Why do you think that, if you’re sad, your dog suddenly shows you more attention? Duh, you might say, because the dog loves me and wants to comfort me. All dog owners know this to a certain extent, but researchers in England have discovered that dogs’ empathy is even more profound: they respond not just to their owners’ pain, but to any humans in pain.
18 pet dogs, spanning a range of ages and breeds, were exposed to four separate situations in which for 20 continuous seconds “either the dog’s owner or an unfamiliar person pretended to cry, hummed in an odd manner, or carried out a casual conversation,” according to a University of London press release.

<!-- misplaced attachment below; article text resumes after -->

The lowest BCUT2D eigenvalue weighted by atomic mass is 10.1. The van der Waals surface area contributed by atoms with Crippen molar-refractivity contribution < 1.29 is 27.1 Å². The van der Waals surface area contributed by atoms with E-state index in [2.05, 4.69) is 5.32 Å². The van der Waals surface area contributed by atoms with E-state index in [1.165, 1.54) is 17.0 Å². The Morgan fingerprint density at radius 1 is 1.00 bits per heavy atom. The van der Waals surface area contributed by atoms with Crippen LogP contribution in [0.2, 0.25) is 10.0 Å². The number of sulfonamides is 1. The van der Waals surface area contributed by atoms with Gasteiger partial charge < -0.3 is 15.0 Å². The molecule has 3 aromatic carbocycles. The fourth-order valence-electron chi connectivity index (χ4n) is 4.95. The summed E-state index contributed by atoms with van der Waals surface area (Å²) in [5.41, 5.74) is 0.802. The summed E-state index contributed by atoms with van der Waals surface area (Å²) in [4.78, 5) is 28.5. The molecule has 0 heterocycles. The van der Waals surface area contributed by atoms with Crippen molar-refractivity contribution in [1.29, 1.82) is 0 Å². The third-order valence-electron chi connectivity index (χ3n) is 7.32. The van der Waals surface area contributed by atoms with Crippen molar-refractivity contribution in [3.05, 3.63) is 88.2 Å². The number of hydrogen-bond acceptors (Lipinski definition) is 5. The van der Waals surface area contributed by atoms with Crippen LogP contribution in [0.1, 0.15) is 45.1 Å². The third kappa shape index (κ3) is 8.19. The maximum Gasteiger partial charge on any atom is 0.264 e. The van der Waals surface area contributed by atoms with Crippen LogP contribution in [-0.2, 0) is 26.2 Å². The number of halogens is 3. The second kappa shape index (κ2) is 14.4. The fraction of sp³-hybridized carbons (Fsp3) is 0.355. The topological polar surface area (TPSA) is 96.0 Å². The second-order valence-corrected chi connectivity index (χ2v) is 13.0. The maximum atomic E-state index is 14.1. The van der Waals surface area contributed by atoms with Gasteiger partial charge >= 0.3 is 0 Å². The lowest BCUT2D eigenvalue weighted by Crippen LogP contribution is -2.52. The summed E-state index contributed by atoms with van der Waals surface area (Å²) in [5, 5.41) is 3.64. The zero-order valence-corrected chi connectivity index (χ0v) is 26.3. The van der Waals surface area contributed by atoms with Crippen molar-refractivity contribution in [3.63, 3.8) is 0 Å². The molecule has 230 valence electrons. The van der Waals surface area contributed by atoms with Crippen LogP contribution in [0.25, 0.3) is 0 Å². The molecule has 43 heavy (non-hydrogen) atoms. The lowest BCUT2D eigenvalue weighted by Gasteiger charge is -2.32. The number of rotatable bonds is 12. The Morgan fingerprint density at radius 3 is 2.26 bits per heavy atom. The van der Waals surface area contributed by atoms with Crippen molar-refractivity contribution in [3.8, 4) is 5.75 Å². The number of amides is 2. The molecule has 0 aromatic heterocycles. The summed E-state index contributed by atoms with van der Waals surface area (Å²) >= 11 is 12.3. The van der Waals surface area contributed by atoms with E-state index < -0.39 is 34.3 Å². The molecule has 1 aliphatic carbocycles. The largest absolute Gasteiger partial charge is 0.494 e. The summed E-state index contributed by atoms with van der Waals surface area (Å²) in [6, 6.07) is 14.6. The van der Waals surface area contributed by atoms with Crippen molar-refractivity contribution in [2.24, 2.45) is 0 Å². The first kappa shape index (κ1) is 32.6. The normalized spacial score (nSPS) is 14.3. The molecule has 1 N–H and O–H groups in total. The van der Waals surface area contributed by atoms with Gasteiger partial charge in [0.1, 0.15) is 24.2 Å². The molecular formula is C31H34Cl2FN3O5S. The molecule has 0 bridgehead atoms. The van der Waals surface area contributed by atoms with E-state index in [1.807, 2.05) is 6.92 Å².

These sessions were filmed, and the footage was studied by the research team.
Many more of the dogs looked at, approached, and touched the humans who cried than did so to the humans who hummed. None of the dogs responded when the humans carried out casual conversations.
The researchers believe that this is the result of thousands of years of domestication, although they do offer a caveat:
It’s possible that on past occasions when you wept, your dog soothed you. Grateful for this comfort, you patted your dog and offered up some cookies and a walk. Henceforth, to your dog, the sound of sorrow signifies cookies and a walk.